I got to play with some smart lights over at Statkus Architecture this morning, and i’m impressed, really impressed. I’ll explain why they matter for architectural photography below, but I wanted to say this is a first impressions post. Next week we’re going to photograph a project with these lights and i’ll be able to provide more insight into them then.
What’s a smart light?
It’s a light bulb that connects to your smart phone and allows you to control it in all sorts of ways. The type I played with is the Philips Hue system. It has it’s own form of wifi base station and it allows you to dim a light, or a set of lights, and most importantly it allows you to control the color tones of the light. Now at first when I saw this I thought, “do i really want to turn my house into a neon blue nightclub?” But then the penny dropped… does this mean I can color match the lights of an entire building? And even better, can I color match the lights with the current sunlight conditions?
Why does this matter?
Normally a building is filled with all sorts of lights, with all sorts of colour tones. Some are orange, some are green, some are blue. This is fine if all the light sources are one colour, because even if they have say a blue tone, you can set a white point with a white balance tool and correct for it. But once you have two colour sources you have to choose one of them for your white point, which leaves the other one creating a colour cast in the image. Imagine beautiful daylight filling in through a window combined with a green colour cast from the interior lights. Not a good look.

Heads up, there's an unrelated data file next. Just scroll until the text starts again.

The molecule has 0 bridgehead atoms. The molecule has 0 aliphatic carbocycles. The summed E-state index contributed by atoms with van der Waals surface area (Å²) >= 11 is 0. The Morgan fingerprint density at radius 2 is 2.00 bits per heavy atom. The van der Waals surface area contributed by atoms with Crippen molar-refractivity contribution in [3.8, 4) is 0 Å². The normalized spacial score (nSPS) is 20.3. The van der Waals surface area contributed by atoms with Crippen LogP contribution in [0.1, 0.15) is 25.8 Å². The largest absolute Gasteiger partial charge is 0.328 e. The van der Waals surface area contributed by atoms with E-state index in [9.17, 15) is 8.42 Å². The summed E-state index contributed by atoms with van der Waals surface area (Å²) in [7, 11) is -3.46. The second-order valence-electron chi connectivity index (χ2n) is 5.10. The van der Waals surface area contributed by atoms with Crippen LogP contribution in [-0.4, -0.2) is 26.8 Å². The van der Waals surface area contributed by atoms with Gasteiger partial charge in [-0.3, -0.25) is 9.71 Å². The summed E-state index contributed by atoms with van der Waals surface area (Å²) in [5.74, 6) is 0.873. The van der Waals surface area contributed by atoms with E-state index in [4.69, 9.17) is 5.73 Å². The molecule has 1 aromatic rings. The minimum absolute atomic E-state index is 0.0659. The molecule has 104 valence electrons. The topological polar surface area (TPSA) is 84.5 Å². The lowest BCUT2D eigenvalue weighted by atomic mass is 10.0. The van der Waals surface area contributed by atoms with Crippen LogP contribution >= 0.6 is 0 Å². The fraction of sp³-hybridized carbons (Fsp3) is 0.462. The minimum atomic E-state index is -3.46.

So what do you do? Well you can turn off the interior lights for starters, but then the interior may be too dark. You might choose to create a HDR image then, or bring in artificial strobe lights, or colour gel each light, or use photoshop, or even replace all the lights in the building with special “flash bulbs.” There’s lots of different options, but i’ve never really liked any of them, which is why these new smart lights may be just what architectural photographers have been waiting for.
A few ideas on how to use Smart lights?
Here’s what i’m going to try next week. We take a light meter reading of the current daylight conditions (remembering that the daylight colour changes throughout the day) and then set all the smart lights to the same kelvin reading. This should colour balance the entire scene. We can also set the camera’s white balance setting to provide an accurate back of camera preview. There may still be some colour casts occurring from reflected light off coloured materials (imagine a bright orange kitchen), but in the project we’re trying this on it’s almost all white, so this shouldn’t be an issue. All in all, we should have an ideal setting and with more control than ever before. If we want to change the brightness level of a specific area we can do that from behind the camera via a phone. If we’re doing a twilight shot and want an orange lantern effect we can adjust the orange tones to our liking. This is all very, very cool and I hope it lives up to my excitement! I’ll send out an update after this test project.